Taiwan will be pushing for bilateral free trade agreements (FTAs) with the Association of Southeast Asian Nations (Asean) member states once it has inked the Taiwan-China Economic Cooperation Framework Agreement (ECFA), Taiwanese president Ma Ying Jeou said.
Other countries being eyed by Taiwan to ink FTAs include South Korea, Japan, the European Union and the US.
“We will give priority to these key trading partners as a way of boosting foreign trade for Taiwan, after concluding the Taiwan-China ECFA in June,” he told a press briefing at the Presidential Office Building located in the Zhongzheng district here yesterday.
The press conference, attended by almost 100 local and foreign media representatives, was to mark the second anniversary of Ma’s inauguration (May 20), and the half-way mark of his first term in office.
Ma described the cross-straits economic framework agreement with China as positive, although the Opposition has rejected the proposed move by saying that the accord will harm Taiwan’s sovereignity as well as traditional sectors of its economy.
Stating that “it is okay to have diplomatic isolation,” Ma however cautioned that it would be dangerous for Taiwan to have economic isolation.
“Innovation,” he added, “is the key to competitiveness and we must rejoin the world economy.”
He said Taiwan should improve cross-strait ties to achieve reconciliation, cooperation and peace as Taipei needs a peaceful environment to develop its economy.
“My goal is to create the time for people on both sides of the Taiwan Strait, who are both the offspring of the Yellow Emperor (the legendary ancestor of all Chinese) and guided by the wisdom of the Chinese nationality, to find the solution to the cross-strait problems,” he added.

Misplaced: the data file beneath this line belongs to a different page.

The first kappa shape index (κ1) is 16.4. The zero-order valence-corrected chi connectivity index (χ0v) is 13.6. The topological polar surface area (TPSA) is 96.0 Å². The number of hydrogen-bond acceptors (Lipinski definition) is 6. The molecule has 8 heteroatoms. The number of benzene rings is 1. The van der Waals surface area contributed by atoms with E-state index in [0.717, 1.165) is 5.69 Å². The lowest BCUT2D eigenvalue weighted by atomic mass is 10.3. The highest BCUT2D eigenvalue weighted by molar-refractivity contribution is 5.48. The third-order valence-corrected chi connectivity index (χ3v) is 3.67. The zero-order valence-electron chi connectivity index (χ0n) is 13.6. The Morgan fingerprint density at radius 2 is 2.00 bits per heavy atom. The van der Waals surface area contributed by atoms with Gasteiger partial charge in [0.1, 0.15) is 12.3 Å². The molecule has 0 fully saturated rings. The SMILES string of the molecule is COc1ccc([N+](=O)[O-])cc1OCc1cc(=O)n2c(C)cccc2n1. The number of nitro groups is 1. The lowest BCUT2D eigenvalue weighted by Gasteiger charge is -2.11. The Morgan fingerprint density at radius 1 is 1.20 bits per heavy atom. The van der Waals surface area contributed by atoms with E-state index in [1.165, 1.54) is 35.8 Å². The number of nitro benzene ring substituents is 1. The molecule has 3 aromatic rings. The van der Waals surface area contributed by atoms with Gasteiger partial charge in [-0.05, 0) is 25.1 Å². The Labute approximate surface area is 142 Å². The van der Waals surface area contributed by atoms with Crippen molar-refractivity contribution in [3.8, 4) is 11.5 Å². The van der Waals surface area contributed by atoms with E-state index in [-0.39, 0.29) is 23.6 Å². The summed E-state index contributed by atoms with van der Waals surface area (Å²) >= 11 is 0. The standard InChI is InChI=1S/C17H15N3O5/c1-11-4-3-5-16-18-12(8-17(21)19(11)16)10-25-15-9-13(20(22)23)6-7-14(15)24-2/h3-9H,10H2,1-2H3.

“These problems cannot be solved overnight, and there is no urgency to solve them immediately,” he said. “They can only be solved step by step.”
Taiwan, which has been seen as a wayward province by the government in Beijing, spent a few of the past 115 years under the control of a government in China.
It is currently governed by Ma’s Nationalist Party, which fled China to Taiwan after the Communist takeover in 1949.
Although the US and most other nations have not formally recognised Taiwan, the island has developed into an economic powerhouse and bustling two-party democracy under the protection of US-supplied arms and an implicit US guarantee to help if the island is attacked.
Ma said that while he did not “exclude the possibility” of meeting the head of China’s government in the future, the focus should be on maintaining the progress being made on trade, travel and government-to-government cooperation.
On Taiwan’s future development, Ma said priority will be given to boosting the economy and trade development, restructuring industries, creating job opportunities in the “green” sector, increasing government efficiency, establishing social welfare benefits and implementing a carbon emission-reduction policy.